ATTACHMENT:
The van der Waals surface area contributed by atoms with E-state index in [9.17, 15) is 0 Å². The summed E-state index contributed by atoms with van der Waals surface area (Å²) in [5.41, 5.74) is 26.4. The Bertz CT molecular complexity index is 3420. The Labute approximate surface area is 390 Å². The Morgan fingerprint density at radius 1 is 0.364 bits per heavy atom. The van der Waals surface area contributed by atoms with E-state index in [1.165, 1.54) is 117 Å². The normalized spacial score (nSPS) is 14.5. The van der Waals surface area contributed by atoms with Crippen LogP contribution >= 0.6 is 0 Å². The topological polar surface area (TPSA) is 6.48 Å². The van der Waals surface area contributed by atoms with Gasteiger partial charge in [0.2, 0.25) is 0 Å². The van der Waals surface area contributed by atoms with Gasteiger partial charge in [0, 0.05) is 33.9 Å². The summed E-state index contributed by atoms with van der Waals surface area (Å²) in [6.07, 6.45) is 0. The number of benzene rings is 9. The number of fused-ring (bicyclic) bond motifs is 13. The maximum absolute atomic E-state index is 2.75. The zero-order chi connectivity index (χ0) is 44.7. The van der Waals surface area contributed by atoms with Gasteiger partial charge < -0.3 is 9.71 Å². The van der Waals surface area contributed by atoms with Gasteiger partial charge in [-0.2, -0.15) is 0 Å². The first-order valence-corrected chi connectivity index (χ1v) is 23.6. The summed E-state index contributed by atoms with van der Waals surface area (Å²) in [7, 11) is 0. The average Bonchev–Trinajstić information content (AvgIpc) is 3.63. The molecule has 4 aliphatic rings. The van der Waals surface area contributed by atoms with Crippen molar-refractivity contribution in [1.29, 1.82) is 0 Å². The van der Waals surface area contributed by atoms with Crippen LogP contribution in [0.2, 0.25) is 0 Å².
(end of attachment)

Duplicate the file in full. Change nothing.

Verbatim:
The van der Waals surface area contributed by atoms with E-state index in [9.17, 15) is 0 Å². The summed E-state index contributed by atoms with van der Waals surface area (Å²) in [5.41, 5.74) is 26.4. The Bertz CT molecular complexity index is 3420. The Labute approximate surface area is 390 Å². The Morgan fingerprint density at radius 1 is 0.364 bits per heavy atom. The van der Waals surface area contributed by atoms with E-state index in [1.165, 1.54) is 117 Å². The normalized spacial score (nSPS) is 14.5. The van der Waals surface area contributed by atoms with Crippen LogP contribution >= 0.6 is 0 Å². The topological polar surface area (TPSA) is 6.48 Å². The van der Waals surface area contributed by atoms with Gasteiger partial charge in [0.2, 0.25) is 0 Å². The van der Waals surface area contributed by atoms with Gasteiger partial charge in [0, 0.05) is 33.9 Å². The summed E-state index contributed by atoms with van der Waals surface area (Å²) in [6.07, 6.45) is 0. The number of benzene rings is 9. The number of fused-ring (bicyclic) bond motifs is 13. The maximum absolute atomic E-state index is 2.75. The zero-order chi connectivity index (χ0) is 44.7. The van der Waals surface area contributed by atoms with Gasteiger partial charge < -0.3 is 9.71 Å². The van der Waals surface area contributed by atoms with Gasteiger partial charge in [-0.2, -0.15) is 0 Å². The first-order valence-corrected chi connectivity index (χ1v) is 23.6. The summed E-state index contributed by atoms with van der Waals surface area (Å²) in [7, 11) is 0. The average Bonchev–Trinajstić information content (AvgIpc) is 3.63. The molecule has 4 aliphatic rings. The van der Waals surface area contributed by atoms with Crippen molar-refractivity contribution in [1.29, 1.82) is 0 Å². The van der Waals surface area contributed by atoms with Crippen LogP contribution in [0.2, 0.25) is 0 Å².